Review: Human Animals (ARC)

ARC presents a site-specific production of Stef Smith’s play Human Animals in Toronto

Stef Smith’s Human Animals, produced by ARC, presents us with a dystopian vision of neighbours hanging onto sanity as Toronto’s animal population turns crazed with disease. Staged in St. Matthews Clubhouse, this site-specific work delivers on the thrill of impending apocalypse through realistic characters, whose everyday problems don’t go away just because the world might end.

The play embraces  social commentary and the message is clear from the outset: we humans are prone to mass hysteria and don’t need something to be verifiably true–like reports of diseased animals running rampant–before acting as if it were true, to devastating consequences. The challenge for Human Animals is then to develop this metaphor without beating its audience over the head with it, such that the story may be savoured without excessive moralizing. This challenge, in my estimation, is met with a high degree of professionalism and love of craft.

Set and lighting designer, Nick Blais, uses lamps to frame scenes in different temperatures of light. This adds an extra layer of depth to characters’ decisions and helps direct the audience’s focus in such a tiny space. Blais’ work manages a feeling of expansiveness when there are only between 20-30 people in the room, including the cast.

My guest, Violet, and I, agreed that Aviva Armour-Ostroff’s performance was the standout for its delicacy. This is because, unlike the rest of the cast, her character gradually lets go of her sense of will in exchange for a more comfortable life post-epidemic. She is less and less herself as the play progresses, a disappearing act in real time.

Deborah Drakeford plays a depressive widow and mother with impressively unsettling results. She weaves together a vision of someone with no tolerance left for disappointment, at wit’s end, happy to dangle over precipices to remember what excitement is like. Drakeford also provides us with Human Animals’ most absorbing moment – it involves pins and a wine glass. Our attention lasers in on her at the expense of pretty much everything else in life and the world at large.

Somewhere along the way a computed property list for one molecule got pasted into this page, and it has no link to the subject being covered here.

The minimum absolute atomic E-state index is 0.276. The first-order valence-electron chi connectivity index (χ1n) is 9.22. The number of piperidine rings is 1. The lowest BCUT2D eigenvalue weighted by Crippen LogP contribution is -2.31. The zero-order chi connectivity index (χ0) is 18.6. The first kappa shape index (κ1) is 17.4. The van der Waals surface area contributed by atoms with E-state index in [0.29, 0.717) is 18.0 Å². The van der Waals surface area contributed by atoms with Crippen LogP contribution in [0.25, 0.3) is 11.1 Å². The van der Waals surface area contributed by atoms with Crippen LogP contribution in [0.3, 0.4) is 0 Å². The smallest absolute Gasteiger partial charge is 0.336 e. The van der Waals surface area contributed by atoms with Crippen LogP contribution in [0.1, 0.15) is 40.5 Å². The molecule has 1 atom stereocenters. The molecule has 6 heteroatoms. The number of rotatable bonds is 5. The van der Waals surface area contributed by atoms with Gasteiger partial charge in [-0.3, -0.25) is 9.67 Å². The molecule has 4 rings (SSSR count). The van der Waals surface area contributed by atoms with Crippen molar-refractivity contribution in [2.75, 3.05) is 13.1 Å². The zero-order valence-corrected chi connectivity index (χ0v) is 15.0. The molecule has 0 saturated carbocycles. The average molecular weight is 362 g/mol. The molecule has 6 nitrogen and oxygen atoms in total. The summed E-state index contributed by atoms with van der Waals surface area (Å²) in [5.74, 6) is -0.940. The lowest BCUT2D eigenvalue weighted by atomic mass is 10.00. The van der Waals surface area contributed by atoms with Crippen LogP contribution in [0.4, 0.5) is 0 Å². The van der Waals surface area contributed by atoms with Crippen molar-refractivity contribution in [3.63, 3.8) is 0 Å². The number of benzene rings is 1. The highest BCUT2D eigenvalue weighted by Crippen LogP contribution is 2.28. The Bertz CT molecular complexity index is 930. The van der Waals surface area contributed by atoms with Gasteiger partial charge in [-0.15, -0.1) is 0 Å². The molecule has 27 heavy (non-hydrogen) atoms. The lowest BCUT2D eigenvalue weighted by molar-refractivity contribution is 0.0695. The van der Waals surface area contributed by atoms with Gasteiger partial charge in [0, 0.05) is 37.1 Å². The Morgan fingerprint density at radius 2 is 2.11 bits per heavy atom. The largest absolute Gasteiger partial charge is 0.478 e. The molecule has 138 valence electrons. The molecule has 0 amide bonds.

Carlos González-Vío fills the role of outlier with contagious zealotry. His character takes it upon himself to save the world when fear reigns and there is blood in the streets. It is because his neighbours and loved ones who are worried only about themselves and their own, think him deranged that he knows he’s doing the right thing.

Arlen Aguayo Stewart plays Drakeford’s daughter with a rawness and surety to her lines. Her aim is true when it comes to embodying the absolute confidence of an idealistic and untested twentysomething.

Both Ryan Hollyman and Andre Sills shimmer in their supporting roles as foils to each other, the former the epitome of charm, the latter a villain of sublime intimidation.

In terms of criticism, Violet and I also agreed that the play tries to be all things for all people. It is dense with dialogue, allocating equal space for the development of everyone’s individual dramas. Though the cast pulls this rationing strategy off through perfectly timed transitions, cutting back on the number of stories would likely result in a more memorable project.

In sum, Human Animals offers insights into the inherent strangeness of people while keeping you on the edge of your seat. It’s a rare prized instance of cake had and eaten too from one of UK theatre’s youngest leading lights.


  • Human Animals plays at St. Matthews Clubhouse (450 Broadview Avenue) from February 22th to March 16th, 2019.
  • Performances are Tuesday-Sunday at 8:00 pm. with matiness on Saturdays at 2:00 pm.
  • Tickets are PWYC and can be purchased online.

Photo by Tanja-Tiziana.